> taken the license to rewrite it here:
    >
    > What is the output of:??
    >
    > class Exam {
    > protected String difficultyLevel = "easy";
    > public void printDifficultyLevel() {
    > System.out.println( difficultyLevel );
    > }
    > }
    >
    > class SCJPExam extends Exam {
    > private String difficultyLevel = "killing";
    > }
    >
    > class TestExam {
    > public static void main(String[] args) {
    > SCJPExam myExam = new SCJPExam();
    > myExam.printDifficultyLevel();
    > }
    > }
    >
    > According to JLS Section 8.3:
    > ...
    > "If the class declares a field with a certain name, then the
    > declaration of that field is said to hide any and all accessible
    > declarations of fields with the same name in superclasses, and
    > superinterfaces of the class."
    > ...
    >
    > And then later on:
    > ...
    > "A class inherits from its direct superclass and direct
    > superinterfaces all the non-private fields of the superclass and
    > superinterfaces that are both accessible to code in the class and not
    > hidden by a declaration in the class."
    > ...
    >
    > Well according to this I would have expected the String "killing"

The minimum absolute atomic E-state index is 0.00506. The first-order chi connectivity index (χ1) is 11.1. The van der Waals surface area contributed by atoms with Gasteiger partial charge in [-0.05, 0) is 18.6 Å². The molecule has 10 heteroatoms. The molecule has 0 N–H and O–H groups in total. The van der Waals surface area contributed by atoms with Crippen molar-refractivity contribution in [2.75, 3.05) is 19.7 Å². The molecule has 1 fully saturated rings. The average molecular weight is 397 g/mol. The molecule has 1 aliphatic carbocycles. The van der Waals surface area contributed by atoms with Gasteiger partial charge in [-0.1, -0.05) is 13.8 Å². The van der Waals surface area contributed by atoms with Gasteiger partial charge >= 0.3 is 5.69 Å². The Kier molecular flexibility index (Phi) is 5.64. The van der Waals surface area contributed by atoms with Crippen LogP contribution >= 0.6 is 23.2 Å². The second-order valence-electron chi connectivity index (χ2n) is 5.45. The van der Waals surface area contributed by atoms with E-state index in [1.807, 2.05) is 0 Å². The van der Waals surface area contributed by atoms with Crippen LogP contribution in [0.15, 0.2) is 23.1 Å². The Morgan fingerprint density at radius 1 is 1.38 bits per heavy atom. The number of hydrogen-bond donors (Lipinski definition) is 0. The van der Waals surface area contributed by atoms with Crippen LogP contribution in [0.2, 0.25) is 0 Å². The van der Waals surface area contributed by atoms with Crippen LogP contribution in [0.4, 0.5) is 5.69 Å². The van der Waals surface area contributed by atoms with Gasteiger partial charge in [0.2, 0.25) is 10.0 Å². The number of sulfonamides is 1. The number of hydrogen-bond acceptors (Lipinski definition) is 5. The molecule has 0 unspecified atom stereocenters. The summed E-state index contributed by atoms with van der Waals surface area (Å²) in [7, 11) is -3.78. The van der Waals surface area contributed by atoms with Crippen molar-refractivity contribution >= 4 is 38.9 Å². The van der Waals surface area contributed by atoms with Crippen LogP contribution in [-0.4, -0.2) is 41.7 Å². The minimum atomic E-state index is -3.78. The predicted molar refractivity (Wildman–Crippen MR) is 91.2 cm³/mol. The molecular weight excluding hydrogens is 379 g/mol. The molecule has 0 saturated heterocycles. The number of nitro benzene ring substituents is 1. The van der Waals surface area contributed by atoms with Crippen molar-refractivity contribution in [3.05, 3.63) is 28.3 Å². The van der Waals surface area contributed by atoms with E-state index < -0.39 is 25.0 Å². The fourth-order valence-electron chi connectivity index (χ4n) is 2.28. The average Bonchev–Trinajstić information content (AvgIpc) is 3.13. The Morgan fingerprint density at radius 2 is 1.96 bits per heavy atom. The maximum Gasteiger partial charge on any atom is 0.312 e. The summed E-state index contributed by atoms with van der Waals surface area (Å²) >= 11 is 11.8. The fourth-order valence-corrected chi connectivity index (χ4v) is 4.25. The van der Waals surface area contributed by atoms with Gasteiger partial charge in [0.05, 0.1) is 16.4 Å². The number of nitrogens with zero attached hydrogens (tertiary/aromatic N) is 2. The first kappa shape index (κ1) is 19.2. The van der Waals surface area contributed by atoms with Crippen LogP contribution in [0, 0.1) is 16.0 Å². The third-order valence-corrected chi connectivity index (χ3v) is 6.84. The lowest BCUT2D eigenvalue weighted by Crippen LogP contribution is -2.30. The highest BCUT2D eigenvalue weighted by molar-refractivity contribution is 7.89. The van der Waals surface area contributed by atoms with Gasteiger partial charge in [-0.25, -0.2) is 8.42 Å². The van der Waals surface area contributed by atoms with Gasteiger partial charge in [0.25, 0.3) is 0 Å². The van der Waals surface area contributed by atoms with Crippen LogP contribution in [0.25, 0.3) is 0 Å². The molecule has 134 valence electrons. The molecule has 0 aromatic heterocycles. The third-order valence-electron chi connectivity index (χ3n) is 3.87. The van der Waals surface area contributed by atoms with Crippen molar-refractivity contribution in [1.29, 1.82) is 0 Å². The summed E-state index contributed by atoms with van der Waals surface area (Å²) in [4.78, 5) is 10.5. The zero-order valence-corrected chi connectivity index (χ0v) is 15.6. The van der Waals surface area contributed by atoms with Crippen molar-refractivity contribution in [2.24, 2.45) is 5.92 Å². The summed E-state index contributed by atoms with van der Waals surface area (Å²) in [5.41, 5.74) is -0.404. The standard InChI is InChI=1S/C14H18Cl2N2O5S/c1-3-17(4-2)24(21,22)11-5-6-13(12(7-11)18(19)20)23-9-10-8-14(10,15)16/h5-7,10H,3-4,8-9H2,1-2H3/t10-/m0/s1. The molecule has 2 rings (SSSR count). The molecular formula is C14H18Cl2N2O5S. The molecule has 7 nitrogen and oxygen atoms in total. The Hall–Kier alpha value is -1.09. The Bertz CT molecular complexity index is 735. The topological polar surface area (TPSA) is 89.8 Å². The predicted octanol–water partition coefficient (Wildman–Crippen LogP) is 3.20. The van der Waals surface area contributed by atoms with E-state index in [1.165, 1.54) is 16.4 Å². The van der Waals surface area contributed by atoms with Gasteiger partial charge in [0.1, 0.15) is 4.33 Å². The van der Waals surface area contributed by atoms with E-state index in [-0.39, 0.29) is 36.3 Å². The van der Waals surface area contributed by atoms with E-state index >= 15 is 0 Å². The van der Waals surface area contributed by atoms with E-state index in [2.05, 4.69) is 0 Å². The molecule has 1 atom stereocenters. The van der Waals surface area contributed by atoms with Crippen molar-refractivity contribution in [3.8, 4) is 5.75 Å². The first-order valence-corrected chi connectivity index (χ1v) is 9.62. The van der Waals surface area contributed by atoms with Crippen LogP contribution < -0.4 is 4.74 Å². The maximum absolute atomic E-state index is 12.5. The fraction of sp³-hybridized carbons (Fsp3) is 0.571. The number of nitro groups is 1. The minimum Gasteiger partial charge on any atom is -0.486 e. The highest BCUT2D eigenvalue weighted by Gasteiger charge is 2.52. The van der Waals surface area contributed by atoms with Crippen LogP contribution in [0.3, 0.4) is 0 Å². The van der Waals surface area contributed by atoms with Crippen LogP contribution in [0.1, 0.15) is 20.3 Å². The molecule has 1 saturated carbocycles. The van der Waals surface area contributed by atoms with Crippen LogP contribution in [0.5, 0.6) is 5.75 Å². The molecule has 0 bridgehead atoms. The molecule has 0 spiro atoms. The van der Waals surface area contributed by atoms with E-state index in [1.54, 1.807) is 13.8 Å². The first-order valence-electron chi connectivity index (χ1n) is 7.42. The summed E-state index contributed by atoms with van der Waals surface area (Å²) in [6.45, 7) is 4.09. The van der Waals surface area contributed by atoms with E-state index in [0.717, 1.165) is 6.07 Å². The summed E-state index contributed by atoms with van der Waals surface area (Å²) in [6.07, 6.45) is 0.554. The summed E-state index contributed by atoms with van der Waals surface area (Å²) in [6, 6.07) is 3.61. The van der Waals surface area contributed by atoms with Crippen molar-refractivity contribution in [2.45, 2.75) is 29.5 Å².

> to be displayed rather than "easy". But to my surprise "easy"
    > is displayed...!?!? Why?



    SCJPExam.difficulty level, as you say, *hides* Exam.difficultyLevel, it
    doesn't *override* it. That is, in the scope SCJPExam, difficultyLevel
    means SCJPExam.difficultyLevel. That doesn't change the fact that in the
    scope Exam, difficultyLevel means Exam.difficultyLevel. In the line:

    System.out.println( difficultyLevel );

    difficultyLevel is bound at compile-time (not run-time) to
    Exam.difficultyLevel.

    In other word, fields, unlike methods, are never virtual.
    Mike Schilling, Jan 21, 2004
    #2
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  3. maxw_cc

    Marc Dzaebel Guest

    "maxw_cc" <> schrieb im Newsbeitrag
    news:...

    use

    System.out.println( getClass().getField("difficultyLevel").get(this) )

    to simulate virtual fields (which is of course quite slow and exceptions
    have to be catched).

    E.g.

    class VirtualFieldAccess {
    public static void main(String[] args) {
    try { System.out.println(new A().c());
    System.out.println(new B().c());
    } catch (Exception e) { e.printStackTrace();}
    }
    }
    class A {
    public String c="a";
    Object c() throws Exception { return getClass().getField("c").get(this);}}
    class B extends A {
    public String c="b";
    }

    will print "a" and "b" respectively.
    Marc Dzaebel, Jan 22, 2004
    #3
  4. maxw_cc

    maxw_cc Guest

    "Mike Schilling" <> wrote in message news:<k2DPb.14254$>...
    > In other word, fields, unlike methods, are never virtual.


    Thank you very much to Mike and Marc for your good and useful
    answers.

    Specially thanks to Mike for pointing out that fields are
    fully resolved at compile time, using the field declaration at scope
    in compile time.
    maxw_cc, Jan 22, 2004
    #4